A recent study on anxiety and suicide indicated that nearly 90% of Americans highly regard Mental Health, claiming it to be of equal importance to physical health. “Progress is being made in how American adults view mental health, and the important role it plays in our everyday lives. People see connection between mental health and overall well-being, our ability to function at work and at home and how we view the world around us,” said Dr. Christine Moutier, chief medical officer of the American Foundation for Suicide Prevention. The survey depicted that the consensus agreed that the access to mental health care is costly yet inaccessible.
The survey also found that nearly 53% of Americans did not recognize a link between those with anxiety disorders to be at risk for suicide. Men were found to be less inclined to reach out for mental health treatment such as seeing an psychiatrist. Men also were less reported to report anxiety and depressive disorders but more likely than women to report substance-related conditions.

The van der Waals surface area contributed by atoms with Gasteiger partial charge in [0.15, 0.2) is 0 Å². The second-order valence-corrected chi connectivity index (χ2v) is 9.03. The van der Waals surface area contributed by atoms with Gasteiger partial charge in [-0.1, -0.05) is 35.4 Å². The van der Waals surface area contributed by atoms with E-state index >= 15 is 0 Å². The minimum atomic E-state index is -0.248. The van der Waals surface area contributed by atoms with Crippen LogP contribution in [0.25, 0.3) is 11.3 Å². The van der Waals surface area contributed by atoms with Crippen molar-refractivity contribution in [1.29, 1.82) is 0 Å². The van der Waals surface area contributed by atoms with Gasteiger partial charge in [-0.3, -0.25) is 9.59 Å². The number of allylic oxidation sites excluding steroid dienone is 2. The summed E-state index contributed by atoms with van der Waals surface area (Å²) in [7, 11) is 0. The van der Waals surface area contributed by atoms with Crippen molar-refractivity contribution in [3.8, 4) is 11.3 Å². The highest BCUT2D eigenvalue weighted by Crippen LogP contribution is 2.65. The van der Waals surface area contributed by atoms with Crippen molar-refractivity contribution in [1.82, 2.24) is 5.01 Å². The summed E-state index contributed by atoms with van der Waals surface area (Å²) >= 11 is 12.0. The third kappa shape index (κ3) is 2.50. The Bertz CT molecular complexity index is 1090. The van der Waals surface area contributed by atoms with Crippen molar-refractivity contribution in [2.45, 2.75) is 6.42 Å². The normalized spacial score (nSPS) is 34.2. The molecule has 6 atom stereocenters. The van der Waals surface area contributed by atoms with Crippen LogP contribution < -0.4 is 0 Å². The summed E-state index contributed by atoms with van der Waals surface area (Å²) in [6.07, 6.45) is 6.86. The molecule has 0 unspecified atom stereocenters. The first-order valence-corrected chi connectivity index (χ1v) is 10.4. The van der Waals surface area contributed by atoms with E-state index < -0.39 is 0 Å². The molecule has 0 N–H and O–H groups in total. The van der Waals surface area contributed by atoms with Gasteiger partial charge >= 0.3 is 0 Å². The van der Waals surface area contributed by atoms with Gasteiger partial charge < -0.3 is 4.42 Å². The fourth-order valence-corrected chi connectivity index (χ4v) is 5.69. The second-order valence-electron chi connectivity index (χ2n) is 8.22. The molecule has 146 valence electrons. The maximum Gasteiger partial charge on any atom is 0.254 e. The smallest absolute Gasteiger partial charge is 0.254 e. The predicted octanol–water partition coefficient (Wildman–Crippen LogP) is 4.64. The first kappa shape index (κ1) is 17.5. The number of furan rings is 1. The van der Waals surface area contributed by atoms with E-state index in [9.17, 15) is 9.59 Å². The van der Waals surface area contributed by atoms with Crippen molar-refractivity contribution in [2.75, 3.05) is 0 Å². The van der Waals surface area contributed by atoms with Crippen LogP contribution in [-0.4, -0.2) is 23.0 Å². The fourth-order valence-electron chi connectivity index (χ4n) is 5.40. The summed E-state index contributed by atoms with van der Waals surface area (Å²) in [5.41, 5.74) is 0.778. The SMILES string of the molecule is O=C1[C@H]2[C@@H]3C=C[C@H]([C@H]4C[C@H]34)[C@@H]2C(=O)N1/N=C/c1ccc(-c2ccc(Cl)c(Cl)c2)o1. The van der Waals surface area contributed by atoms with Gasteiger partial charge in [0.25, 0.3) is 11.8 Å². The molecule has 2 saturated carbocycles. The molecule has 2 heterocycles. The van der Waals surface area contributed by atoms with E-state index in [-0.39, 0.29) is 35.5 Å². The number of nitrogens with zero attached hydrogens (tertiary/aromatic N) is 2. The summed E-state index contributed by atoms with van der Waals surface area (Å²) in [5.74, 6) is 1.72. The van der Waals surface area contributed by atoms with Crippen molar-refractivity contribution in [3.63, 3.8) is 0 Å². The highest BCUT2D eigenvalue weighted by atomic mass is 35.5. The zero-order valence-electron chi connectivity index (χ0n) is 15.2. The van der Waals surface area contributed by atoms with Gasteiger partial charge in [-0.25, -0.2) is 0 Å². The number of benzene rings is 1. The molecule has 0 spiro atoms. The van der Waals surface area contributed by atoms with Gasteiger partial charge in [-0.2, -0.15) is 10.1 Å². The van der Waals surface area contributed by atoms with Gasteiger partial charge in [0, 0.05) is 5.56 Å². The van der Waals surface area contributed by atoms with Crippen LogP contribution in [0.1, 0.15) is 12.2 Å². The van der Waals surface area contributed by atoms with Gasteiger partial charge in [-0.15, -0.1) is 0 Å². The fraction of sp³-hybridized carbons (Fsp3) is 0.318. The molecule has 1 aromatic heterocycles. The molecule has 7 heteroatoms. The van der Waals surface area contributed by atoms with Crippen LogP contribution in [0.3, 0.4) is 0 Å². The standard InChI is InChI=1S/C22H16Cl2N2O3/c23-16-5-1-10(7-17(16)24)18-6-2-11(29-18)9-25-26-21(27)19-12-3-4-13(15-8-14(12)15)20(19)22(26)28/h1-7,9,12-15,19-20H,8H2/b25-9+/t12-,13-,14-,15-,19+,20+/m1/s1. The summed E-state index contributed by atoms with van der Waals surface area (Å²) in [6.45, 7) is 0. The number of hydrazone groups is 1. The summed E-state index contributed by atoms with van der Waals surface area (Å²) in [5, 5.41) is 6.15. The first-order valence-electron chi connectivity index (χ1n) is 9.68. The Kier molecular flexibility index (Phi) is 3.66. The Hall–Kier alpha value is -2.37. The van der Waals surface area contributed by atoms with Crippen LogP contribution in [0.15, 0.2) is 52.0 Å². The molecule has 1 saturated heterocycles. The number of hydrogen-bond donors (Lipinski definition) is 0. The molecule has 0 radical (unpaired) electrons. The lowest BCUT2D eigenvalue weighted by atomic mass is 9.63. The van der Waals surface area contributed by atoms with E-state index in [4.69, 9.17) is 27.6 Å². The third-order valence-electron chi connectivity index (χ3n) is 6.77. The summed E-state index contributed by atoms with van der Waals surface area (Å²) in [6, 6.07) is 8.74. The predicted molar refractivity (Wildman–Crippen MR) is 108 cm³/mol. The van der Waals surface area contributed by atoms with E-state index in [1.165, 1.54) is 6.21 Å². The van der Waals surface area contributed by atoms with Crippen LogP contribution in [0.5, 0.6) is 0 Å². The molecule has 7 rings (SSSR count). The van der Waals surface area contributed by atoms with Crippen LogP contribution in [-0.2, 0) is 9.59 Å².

“Between 1999 and 2013, nationwide suicide rates have increased 19.9%, according to the Centers for Disease Control and Prevention. “Men are four times more likely than women to die from suicide and rates are especially higher for middle-aged, white, non-Hispanic men 35 to 65 years old,” said Dr. Alex Crosby, branch chief with the CDC’s Division of Violence Prevention.”